GO 15158: Astrometry of 2014MU69 for New Horizons encounter

Hubble Space Telescope images of the Pluto system, including the recently discovered moons, P4 and P5
The Kuiper Belt lies beyond the orbit of Neptune, extending from ~30 AU to ~50 AU from the Sun, and includes at least 70,000 objects with diameters exceeding 100 km. Setting aside Pluto, the first trans-Neptunian objects were discovered in the early 1990s. Most are relatively modest in size, with diameters of a few hundred km and photometric properties that suggest an icy composition, similar to Pluto and its main satellite, Charon. In recent years, a handful of substantially larger bodies have been discovered, with diameters of more than 1000 km; indeed, one object, Eris (2003 UB13), is slightly larger than Pluto (2320 km) and 25% more massive. We know the mass for Eris because it has a much lower mass companion, Dysnomia, which orbits Eris with a period of 16 days (see this recent press release ). The New Horizons Mission was launched on January 19th 2006 with the prime purpose of providing the first detailed examination of Pluto. Following the Pluto fly-by on Bastille day 2015, the probe has been redirected towards smaller members of the Kuiper Belt, with the goal of providing a closer look at these icy bodies. Based on Hubble imaging, a suitable prime target has been identified: 2014 MU69, a ~30 km diameter KBO lying ~44 AU from the Sun. In addition, New Horizons is expected to take longer-range, monochromatic images of up to 10 other KBOs. The present observations are being used to measure accurate positions for the prime target to refine its orbital parameters and optimize the New Horizon encounter.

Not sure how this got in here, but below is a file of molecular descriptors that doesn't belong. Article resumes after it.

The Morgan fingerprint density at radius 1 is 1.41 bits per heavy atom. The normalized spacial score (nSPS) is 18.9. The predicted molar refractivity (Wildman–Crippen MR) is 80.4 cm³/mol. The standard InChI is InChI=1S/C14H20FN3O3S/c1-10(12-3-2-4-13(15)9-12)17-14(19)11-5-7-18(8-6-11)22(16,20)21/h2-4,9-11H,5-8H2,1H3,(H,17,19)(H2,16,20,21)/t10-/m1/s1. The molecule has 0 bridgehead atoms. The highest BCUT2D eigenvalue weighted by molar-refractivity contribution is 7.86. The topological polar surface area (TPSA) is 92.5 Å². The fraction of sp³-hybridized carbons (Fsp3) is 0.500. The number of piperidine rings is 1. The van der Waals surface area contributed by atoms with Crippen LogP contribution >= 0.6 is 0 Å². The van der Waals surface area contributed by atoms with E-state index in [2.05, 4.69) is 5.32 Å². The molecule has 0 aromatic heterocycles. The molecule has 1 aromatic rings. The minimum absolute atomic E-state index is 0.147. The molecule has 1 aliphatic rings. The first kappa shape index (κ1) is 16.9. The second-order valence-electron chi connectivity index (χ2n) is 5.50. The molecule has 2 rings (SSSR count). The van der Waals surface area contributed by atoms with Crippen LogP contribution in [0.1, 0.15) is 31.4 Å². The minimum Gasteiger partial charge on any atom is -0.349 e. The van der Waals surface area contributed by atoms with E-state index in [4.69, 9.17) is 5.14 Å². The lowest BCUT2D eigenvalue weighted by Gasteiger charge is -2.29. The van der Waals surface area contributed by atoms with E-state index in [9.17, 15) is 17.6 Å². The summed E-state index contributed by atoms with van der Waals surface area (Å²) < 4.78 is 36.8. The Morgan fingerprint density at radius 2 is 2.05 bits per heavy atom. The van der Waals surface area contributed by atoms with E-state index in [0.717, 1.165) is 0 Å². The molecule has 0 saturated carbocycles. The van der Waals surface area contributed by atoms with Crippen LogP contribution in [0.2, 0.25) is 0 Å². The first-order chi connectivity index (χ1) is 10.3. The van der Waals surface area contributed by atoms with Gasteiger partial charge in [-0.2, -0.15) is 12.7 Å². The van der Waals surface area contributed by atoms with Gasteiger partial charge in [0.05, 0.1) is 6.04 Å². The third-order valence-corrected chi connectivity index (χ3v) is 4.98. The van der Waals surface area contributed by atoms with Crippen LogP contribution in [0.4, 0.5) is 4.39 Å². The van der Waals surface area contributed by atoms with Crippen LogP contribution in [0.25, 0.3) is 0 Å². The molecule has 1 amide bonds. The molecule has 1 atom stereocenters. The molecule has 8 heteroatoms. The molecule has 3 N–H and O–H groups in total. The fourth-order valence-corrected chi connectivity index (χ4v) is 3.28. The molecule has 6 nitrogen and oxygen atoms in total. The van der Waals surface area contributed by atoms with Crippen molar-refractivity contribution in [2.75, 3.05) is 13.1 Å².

GO 15262: Hubble 2020: Outer Planet Atmospheres Legacy (OPAL) Program

Global map of Jupiter from OPAL's 2015 observations
The gas giants and ice giants in the outer system have extended, dynamic gaseous atmospheres that show a range of phenomena reflecting the underlying composition and cloud structure. These are generally driven by solar insolation, with the consequence that the frequency, scale and range of features diminishes from Jupiter through saturn and Uranus to Neptune. Monitoring the changes in the wide variety of features in these atmospheres can provide insight into the velocity structrue and the energy sources. Hubble OPAL program was established in 2014 to support this type of monitoring campaign. The program targets all four outer planets for imaging with a wide range of broad and narrow-band filters on Wide Field Camera 3. The observations are spaced over two consecutive rotations, providing full longitudinal coverage for each planet. The present observations cover Uranus.

Past weeks:
page by Neill Reid, updated 31/8/2017